The district ran neighborhood schools, so segregated neighborhoods had segregated schools. In some cases, black students at overcrowded schools were bused to other neighborhoods. That drew complaints and led to voters approving a school construction program in 1962.
The UFM protested construction of the new schools since that would prevent busing and integration, according to Plain Dealer accounts.
Two weeks before the boycott, the Rev. Bruce Klunder, a Presbyterian minister, had been killed when he tried to block a bulldozer with his body at a school construction site in Glenville.
Because of these and other protests, the school board agreed to bus black students to promote integration, according to the Encyclopedia of Cleveland History. But the disputes over busing and integration led to federal court oversight of the district, which did not end until the 1990s.
By the spring of 1964, movements in New York City against racial discrimination had reached a fevered pitch. Minimal advancements from previous campaigns led activists to abandon non-violent direct action protests that had sought to fight racism from within the city’s liberal reform institutions. With its plan for a traffic stopping “stall-in” on the opening day of the 1964 World’s Fair, Brooklyn’s chapter of the Congress of Racial Equality (CORE) initiated a new approach in its fight against racism: instead of working within the municipal system to negotiate change in power structures, it would force biased labor unions, the segregated education system, and an indifferent government administration to meet its demands immediately, or it would disrupt the entire city. Protests from the summer of 1963 illustrate the activists’ frustrations with token advancements.
“No movement characterized Florida’s political and social life in the 1960s as much as did civil rights for the state’s long-neglected and much-abused African-American population,” writes Michael Gannon in Florida: A Short History. Emboldened by various legal successes against segregation in the preceding years, such as the Tallahassee bus boycott of 1956 and the desegregation of Dade County schools in 1959 and 1960, the state’s African-American citizens became more aggressive in pursuing equality and integration in all aspects of life. This irresistible force for change collided with the immovable traditions of Jim Crow during 1963 in St. Augustine, as the city was preparing for its 400th anniversary of settlement. The “Ancient City” soon found itself in the national spotlight as outsiders from both camps, as well as members of the national media, descended on this quaint and peaceful town of 20,000.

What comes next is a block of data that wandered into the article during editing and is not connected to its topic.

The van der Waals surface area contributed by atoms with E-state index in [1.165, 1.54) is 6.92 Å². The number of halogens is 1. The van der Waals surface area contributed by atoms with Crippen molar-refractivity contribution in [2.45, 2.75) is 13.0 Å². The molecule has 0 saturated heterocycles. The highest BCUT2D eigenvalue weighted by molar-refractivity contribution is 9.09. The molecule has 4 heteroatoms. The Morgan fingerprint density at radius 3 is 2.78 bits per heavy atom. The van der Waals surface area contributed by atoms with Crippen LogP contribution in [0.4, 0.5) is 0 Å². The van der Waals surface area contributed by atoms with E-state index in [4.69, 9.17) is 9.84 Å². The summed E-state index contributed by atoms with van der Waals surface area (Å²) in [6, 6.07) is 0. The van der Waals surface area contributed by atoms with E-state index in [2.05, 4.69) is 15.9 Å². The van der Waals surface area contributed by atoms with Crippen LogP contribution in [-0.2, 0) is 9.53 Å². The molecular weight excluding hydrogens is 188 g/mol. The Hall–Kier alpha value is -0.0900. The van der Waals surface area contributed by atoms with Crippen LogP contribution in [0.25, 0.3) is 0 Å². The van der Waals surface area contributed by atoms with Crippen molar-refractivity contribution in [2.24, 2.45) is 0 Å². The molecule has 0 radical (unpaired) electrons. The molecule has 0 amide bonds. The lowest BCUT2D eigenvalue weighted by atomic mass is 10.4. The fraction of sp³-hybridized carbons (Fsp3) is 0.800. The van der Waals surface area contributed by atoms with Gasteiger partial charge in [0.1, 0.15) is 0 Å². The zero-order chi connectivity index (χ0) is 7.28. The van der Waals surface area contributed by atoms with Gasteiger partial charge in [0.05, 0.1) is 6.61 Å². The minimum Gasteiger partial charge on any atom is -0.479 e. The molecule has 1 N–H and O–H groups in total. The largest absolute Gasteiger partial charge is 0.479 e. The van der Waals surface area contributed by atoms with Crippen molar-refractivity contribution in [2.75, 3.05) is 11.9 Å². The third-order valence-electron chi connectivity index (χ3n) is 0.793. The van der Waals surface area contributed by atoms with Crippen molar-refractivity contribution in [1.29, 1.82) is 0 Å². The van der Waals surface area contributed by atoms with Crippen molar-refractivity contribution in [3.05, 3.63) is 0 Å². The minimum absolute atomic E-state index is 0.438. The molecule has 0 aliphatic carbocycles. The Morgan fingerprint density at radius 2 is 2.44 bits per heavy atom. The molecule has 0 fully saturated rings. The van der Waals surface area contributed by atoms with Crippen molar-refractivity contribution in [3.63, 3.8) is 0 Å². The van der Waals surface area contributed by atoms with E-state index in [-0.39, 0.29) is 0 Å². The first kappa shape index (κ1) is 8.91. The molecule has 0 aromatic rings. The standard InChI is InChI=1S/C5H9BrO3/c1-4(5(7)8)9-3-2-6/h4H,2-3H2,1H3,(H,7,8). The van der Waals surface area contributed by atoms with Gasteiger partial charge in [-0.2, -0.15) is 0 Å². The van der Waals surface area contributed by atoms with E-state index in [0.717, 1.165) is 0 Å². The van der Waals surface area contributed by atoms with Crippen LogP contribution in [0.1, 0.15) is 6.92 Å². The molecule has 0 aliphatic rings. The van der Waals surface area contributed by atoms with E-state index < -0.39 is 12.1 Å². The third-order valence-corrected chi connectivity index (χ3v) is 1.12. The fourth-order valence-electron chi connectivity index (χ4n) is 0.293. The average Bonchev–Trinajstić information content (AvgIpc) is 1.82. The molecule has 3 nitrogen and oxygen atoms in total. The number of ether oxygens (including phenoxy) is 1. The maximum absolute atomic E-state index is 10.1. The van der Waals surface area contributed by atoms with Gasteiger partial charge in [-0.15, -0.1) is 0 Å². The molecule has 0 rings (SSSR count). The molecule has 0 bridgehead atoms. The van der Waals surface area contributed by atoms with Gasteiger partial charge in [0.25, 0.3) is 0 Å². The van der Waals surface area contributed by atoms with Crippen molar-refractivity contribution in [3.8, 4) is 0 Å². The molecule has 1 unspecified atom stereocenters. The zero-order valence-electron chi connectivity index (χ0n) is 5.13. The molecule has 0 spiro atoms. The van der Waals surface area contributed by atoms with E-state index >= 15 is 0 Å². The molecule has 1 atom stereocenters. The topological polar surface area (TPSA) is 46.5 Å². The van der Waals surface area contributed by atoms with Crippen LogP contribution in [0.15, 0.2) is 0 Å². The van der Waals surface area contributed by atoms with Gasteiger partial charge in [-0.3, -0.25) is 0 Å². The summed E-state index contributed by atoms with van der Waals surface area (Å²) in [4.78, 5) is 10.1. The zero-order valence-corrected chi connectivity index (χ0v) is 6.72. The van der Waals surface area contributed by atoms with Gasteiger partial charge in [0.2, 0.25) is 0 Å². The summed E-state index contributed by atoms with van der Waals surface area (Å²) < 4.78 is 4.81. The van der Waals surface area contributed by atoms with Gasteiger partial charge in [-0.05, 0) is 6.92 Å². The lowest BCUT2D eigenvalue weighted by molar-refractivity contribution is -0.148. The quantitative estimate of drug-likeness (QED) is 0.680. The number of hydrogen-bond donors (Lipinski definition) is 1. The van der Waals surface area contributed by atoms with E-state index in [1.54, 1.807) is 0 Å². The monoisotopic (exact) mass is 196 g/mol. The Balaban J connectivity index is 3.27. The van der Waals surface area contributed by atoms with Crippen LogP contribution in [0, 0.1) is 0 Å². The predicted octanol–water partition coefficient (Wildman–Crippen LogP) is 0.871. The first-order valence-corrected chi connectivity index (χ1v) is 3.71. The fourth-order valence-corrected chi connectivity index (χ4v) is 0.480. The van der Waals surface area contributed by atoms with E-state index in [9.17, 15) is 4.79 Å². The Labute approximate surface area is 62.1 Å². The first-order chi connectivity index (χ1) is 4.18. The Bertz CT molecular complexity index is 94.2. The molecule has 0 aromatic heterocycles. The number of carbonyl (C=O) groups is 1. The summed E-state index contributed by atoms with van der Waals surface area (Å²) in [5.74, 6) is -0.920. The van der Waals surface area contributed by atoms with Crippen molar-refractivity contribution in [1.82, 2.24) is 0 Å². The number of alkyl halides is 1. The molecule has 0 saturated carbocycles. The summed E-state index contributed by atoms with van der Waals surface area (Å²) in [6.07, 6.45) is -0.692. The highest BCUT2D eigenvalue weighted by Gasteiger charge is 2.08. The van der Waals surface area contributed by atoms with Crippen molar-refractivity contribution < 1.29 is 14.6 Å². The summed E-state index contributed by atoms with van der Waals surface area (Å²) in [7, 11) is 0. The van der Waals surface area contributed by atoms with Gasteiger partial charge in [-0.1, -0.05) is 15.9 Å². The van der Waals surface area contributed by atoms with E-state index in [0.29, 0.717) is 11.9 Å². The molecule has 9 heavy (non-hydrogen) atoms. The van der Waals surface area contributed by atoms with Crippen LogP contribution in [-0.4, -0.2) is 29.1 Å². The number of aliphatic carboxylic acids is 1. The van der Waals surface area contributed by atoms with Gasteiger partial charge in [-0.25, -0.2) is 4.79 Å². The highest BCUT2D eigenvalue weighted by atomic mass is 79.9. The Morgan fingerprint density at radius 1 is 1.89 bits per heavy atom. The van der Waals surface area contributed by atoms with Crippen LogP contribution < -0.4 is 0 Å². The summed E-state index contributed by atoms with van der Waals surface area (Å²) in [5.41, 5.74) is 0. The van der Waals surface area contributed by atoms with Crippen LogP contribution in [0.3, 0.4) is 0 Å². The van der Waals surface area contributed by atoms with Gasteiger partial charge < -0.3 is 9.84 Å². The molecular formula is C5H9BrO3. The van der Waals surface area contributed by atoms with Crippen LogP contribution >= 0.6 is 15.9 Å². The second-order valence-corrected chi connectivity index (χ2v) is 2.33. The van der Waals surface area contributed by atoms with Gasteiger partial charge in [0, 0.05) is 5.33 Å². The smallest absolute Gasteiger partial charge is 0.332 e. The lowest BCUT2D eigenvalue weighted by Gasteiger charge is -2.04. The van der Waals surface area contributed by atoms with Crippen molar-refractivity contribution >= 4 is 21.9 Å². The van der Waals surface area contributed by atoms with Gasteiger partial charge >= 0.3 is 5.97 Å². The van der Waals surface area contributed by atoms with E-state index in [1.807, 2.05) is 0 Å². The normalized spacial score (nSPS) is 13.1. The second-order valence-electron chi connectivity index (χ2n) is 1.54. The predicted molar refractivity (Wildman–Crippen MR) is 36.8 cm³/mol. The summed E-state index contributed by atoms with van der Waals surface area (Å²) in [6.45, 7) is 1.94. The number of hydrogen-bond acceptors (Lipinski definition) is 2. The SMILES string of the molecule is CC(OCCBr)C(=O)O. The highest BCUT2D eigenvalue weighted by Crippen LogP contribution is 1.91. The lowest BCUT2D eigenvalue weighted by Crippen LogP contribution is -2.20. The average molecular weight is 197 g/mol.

In 1964, civil rights organizations including the Congress on Racial Equality (CORE) and Student Non-Violent Coordinating Committee (SNCC) organized a voter registration drive, known as the Mississippi Summer Project, or Freedom Summer, aimed at dramatically increasing voter registration in Mississippi. The Freedom Summer, comprised of black Mississippi’s and more than 1,000 out-of-state, predominately white volunteers, faced constant abuse and harassment from Mississippi’s white population. The Ku Klux Klan, police and even state and local authorities carried out a systematic series of violent attacks; including arson, beatings, false arrest and the murder of at least three civil rights activists.
5 Jun - King’s book Why Can’t We Wait is published Dorothy Cotton authors the introduction to the text. Cotton, who worked closely with King, was the Education Director for the Southern Christian Leadership Conference (SCLC) and explains being present when King decided to proceed with a protest that would land him in prison. Cotton notes, “Martin’s decision to go to jail was a crucial turning point for the civil rights struggle.” Yet, as King himself explains, the decision to be incarcerated allowed him to demonstrate his belief in the importance of freedom and justice. Cotton explains how Freedom Songs bolstered the hope of her and other supporters, and concludes with the assertion that the messages from Why We Can’t Wait are relevant and as urgent today as they were in Birmingham in 1963.